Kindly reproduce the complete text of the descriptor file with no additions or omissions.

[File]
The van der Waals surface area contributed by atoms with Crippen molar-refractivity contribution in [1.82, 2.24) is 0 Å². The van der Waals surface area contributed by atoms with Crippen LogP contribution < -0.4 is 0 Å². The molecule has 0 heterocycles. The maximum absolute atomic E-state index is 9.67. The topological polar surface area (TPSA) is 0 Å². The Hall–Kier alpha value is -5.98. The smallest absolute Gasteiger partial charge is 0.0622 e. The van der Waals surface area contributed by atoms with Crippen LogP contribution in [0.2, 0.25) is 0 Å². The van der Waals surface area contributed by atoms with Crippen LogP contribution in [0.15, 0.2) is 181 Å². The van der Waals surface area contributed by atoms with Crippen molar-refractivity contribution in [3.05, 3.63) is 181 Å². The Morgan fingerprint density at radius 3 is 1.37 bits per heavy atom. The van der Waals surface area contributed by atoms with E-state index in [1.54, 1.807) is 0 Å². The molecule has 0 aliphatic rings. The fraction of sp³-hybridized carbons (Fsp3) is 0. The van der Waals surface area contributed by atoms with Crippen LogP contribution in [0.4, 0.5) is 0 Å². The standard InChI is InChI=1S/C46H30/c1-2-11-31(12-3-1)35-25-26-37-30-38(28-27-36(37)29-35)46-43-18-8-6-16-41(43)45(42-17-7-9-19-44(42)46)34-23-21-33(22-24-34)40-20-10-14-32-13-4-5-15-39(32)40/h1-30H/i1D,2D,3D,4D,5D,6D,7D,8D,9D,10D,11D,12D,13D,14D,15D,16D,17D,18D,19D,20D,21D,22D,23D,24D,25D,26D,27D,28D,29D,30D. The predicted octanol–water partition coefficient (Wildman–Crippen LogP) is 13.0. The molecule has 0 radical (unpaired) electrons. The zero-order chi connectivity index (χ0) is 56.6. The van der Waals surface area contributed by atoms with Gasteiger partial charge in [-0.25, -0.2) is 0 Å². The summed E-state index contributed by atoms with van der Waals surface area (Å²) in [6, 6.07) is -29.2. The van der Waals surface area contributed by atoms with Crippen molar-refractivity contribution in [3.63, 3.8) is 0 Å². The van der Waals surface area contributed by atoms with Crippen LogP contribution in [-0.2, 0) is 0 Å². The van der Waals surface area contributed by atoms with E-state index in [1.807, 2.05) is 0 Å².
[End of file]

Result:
The van der Waals surface area contributed by atoms with Crippen molar-refractivity contribution in [1.82, 2.24) is 0 Å². The van der Waals surface area contributed by atoms with Crippen LogP contribution < -0.4 is 0 Å². The molecule has 0 heterocycles. The maximum absolute atomic E-state index is 9.67. The topological polar surface area (TPSA) is 0 Å². The Hall–Kier alpha value is -5.98. The smallest absolute Gasteiger partial charge is 0.0622 e. The van der Waals surface area contributed by atoms with Crippen LogP contribution in [0.2, 0.25) is 0 Å². The van der Waals surface area contributed by atoms with Crippen LogP contribution in [0.15, 0.2) is 181 Å². The van der Waals surface area contributed by atoms with Crippen molar-refractivity contribution in [3.05, 3.63) is 181 Å². The Morgan fingerprint density at radius 3 is 1.37 bits per heavy atom. The van der Waals surface area contributed by atoms with E-state index in [1.54, 1.807) is 0 Å². The molecule has 0 aliphatic rings. The fraction of sp³-hybridized carbons (Fsp3) is 0. The van der Waals surface area contributed by atoms with Crippen LogP contribution in [0.4, 0.5) is 0 Å². The standard InChI is InChI=1S/C46H30/c1-2-11-31(12-3-1)35-25-26-37-30-38(28-27-36(37)29-35)46-43-18-8-6-16-41(43)45(42-17-7-9-19-44(42)46)34-23-21-33(22-24-34)40-20-10-14-32-13-4-5-15-39(32)40/h1-30H/i1D,2D,3D,4D,5D,6D,7D,8D,9D,10D,11D,12D,13D,14D,15D,16D,17D,18D,19D,20D,21D,22D,23D,24D,25D,26D,27D,28D,29D,30D. The predicted octanol–water partition coefficient (Wildman–Crippen LogP) is 13.0. The molecule has 0 radical (unpaired) electrons. The zero-order chi connectivity index (χ0) is 56.6. The van der Waals surface area contributed by atoms with Gasteiger partial charge in [-0.25, -0.2) is 0 Å². The summed E-state index contributed by atoms with van der Waals surface area (Å²) in [6, 6.07) is -29.2. The van der Waals surface area contributed by atoms with Crippen molar-refractivity contribution in [3.63, 3.8) is 0 Å². The van der Waals surface area contributed by atoms with Crippen LogP contribution in [-0.2, 0) is 0 Å². The van der Waals surface area contributed by atoms with E-state index in [1.807, 2.05) is 0 Å².